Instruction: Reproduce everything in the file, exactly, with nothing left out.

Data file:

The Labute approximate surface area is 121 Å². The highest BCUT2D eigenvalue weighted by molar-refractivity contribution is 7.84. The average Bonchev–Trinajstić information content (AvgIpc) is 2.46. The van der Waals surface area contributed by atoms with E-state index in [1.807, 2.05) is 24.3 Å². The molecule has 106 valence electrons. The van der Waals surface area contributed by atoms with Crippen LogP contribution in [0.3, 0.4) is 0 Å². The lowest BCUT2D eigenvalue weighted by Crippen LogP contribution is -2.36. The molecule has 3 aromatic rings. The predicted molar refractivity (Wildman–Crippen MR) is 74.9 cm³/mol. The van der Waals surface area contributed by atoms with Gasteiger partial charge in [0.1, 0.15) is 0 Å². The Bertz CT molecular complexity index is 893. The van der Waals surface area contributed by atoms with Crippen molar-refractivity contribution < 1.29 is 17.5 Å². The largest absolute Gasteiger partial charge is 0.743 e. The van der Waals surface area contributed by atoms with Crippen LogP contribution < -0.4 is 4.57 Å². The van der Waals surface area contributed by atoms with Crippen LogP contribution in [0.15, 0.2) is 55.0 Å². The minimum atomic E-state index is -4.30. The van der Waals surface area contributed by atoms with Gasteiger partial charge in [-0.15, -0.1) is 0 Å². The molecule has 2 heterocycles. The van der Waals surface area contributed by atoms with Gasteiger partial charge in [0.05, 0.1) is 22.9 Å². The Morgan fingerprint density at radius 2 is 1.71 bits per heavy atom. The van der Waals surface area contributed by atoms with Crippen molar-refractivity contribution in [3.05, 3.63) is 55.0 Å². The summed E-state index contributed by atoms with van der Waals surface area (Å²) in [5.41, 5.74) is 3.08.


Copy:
The Labute approximate surface area is 121 Å². The highest BCUT2D eigenvalue weighted by molar-refractivity contribution is 7.84. The average Bonchev–Trinajstić information content (AvgIpc) is 2.46. The van der Waals surface area contributed by atoms with E-state index in [1.807, 2.05) is 24.3 Å². The molecule has 106 valence electrons. The van der Waals surface area contributed by atoms with Crippen LogP contribution in [0.3, 0.4) is 0 Å². The lowest BCUT2D eigenvalue weighted by Crippen LogP contribution is -2.36. The molecule has 3 aromatic rings. The predicted molar refractivity (Wildman–Crippen MR) is 74.9 cm³/mol. The van der Waals surface area contributed by atoms with Gasteiger partial charge in [0.1, 0.15) is 0 Å². The Bertz CT molecular complexity index is 893. The van der Waals surface area contributed by atoms with Crippen molar-refractivity contribution < 1.29 is 17.5 Å². The largest absolute Gasteiger partial charge is 0.743 e. The van der Waals surface area contributed by atoms with Crippen LogP contribution < -0.4 is 4.57 Å². The van der Waals surface area contributed by atoms with Crippen LogP contribution in [0.15, 0.2) is 55.0 Å². The minimum atomic E-state index is -4.30. The van der Waals surface area contributed by atoms with Gasteiger partial charge in [-0.15, -0.1) is 0 Å². The molecule has 2 heterocycles. The van der Waals surface area contributed by atoms with Gasteiger partial charge in [0.05, 0.1) is 22.9 Å². The Morgan fingerprint density at radius 2 is 1.71 bits per heavy atom. The van der Waals surface area contributed by atoms with Crippen molar-refractivity contribution in [3.05, 3.63) is 55.0 Å². The summed E-state index contributed by atoms with van der Waals surface area (Å²) in [5.41, 5.74) is 3.08.